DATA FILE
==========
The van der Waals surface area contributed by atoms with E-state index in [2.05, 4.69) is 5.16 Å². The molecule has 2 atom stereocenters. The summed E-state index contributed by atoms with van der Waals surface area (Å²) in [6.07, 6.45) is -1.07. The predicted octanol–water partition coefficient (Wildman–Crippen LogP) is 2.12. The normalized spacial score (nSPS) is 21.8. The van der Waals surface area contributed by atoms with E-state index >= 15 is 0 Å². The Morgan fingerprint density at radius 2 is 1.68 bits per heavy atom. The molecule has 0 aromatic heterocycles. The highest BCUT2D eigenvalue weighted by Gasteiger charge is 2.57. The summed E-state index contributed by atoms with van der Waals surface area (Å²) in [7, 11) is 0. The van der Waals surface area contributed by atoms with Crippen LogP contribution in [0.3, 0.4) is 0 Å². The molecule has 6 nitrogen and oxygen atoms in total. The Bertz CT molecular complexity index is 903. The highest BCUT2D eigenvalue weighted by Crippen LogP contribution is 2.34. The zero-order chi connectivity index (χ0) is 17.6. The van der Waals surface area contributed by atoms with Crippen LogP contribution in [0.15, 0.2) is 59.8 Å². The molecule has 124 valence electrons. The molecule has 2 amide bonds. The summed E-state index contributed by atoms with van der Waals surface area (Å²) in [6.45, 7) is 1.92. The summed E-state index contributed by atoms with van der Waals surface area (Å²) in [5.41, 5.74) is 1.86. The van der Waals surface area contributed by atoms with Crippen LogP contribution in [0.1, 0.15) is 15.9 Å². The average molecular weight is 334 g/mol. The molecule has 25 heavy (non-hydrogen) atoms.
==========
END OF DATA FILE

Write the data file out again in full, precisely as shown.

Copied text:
The van der Waals surface area contributed by atoms with E-state index in [2.05, 4.69) is 5.16 Å². The molecule has 2 atom stereocenters. The summed E-state index contributed by atoms with van der Waals surface area (Å²) in [6.07, 6.45) is -1.07. The predicted octanol–water partition coefficient (Wildman–Crippen LogP) is 2.12. The normalized spacial score (nSPS) is 21.8. The van der Waals surface area contributed by atoms with E-state index >= 15 is 0 Å². The Morgan fingerprint density at radius 2 is 1.68 bits per heavy atom. The molecule has 0 aromatic heterocycles. The highest BCUT2D eigenvalue weighted by Gasteiger charge is 2.57. The summed E-state index contributed by atoms with van der Waals surface area (Å²) in [7, 11) is 0. The van der Waals surface area contributed by atoms with Crippen LogP contribution in [0.3, 0.4) is 0 Å². The molecule has 6 nitrogen and oxygen atoms in total. The Bertz CT molecular complexity index is 903. The highest BCUT2D eigenvalue weighted by Crippen LogP contribution is 2.34. The zero-order chi connectivity index (χ0) is 17.6. The van der Waals surface area contributed by atoms with Crippen LogP contribution in [0.15, 0.2) is 59.8 Å². The molecule has 124 valence electrons. The molecule has 2 amide bonds. The summed E-state index contributed by atoms with van der Waals surface area (Å²) in [6.45, 7) is 1.92. The summed E-state index contributed by atoms with van der Waals surface area (Å²) in [5.41, 5.74) is 1.86. The van der Waals surface area contributed by atoms with Crippen LogP contribution in [0.1, 0.15) is 15.9 Å². The average molecular weight is 334 g/mol. The molecule has 25 heavy (non-hydrogen) atoms.